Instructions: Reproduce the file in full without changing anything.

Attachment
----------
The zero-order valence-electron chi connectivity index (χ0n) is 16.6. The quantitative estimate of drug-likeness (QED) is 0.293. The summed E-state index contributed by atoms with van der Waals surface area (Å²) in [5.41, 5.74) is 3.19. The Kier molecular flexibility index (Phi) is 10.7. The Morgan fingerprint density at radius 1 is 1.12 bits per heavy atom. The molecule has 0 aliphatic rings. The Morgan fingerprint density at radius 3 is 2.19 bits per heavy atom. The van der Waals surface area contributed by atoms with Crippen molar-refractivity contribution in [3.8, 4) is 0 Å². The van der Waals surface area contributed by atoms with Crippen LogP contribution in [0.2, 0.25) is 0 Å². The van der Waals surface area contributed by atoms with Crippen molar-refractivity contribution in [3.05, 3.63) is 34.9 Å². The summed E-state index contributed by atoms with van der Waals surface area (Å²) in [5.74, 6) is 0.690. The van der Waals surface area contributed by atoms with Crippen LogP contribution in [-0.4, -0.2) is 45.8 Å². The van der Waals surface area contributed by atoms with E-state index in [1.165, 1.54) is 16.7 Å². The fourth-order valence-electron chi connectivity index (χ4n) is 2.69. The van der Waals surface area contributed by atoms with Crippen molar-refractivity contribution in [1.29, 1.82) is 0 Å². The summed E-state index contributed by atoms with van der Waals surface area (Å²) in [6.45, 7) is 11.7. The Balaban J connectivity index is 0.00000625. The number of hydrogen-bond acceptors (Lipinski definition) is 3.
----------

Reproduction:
The zero-order valence-electron chi connectivity index (χ0n) is 16.6. The quantitative estimate of drug-likeness (QED) is 0.293. The summed E-state index contributed by atoms with van der Waals surface area (Å²) in [5.41, 5.74) is 3.19. The Kier molecular flexibility index (Phi) is 10.7. The Morgan fingerprint density at radius 1 is 1.12 bits per heavy atom. The molecule has 0 aliphatic rings. The Morgan fingerprint density at radius 3 is 2.19 bits per heavy atom. The van der Waals surface area contributed by atoms with Crippen molar-refractivity contribution in [3.8, 4) is 0 Å². The van der Waals surface area contributed by atoms with Crippen LogP contribution in [0.2, 0.25) is 0 Å². The van der Waals surface area contributed by atoms with Crippen molar-refractivity contribution in [3.05, 3.63) is 34.9 Å². The summed E-state index contributed by atoms with van der Waals surface area (Å²) in [5.74, 6) is 0.690. The van der Waals surface area contributed by atoms with Crippen LogP contribution in [-0.4, -0.2) is 45.8 Å². The van der Waals surface area contributed by atoms with E-state index in [1.165, 1.54) is 16.7 Å². The fourth-order valence-electron chi connectivity index (χ4n) is 2.69. The van der Waals surface area contributed by atoms with Crippen molar-refractivity contribution in [1.29, 1.82) is 0 Å². The summed E-state index contributed by atoms with van der Waals surface area (Å²) in [6.45, 7) is 11.7. The Balaban J connectivity index is 0.00000625. The number of hydrogen-bond acceptors (Lipinski definition) is 3.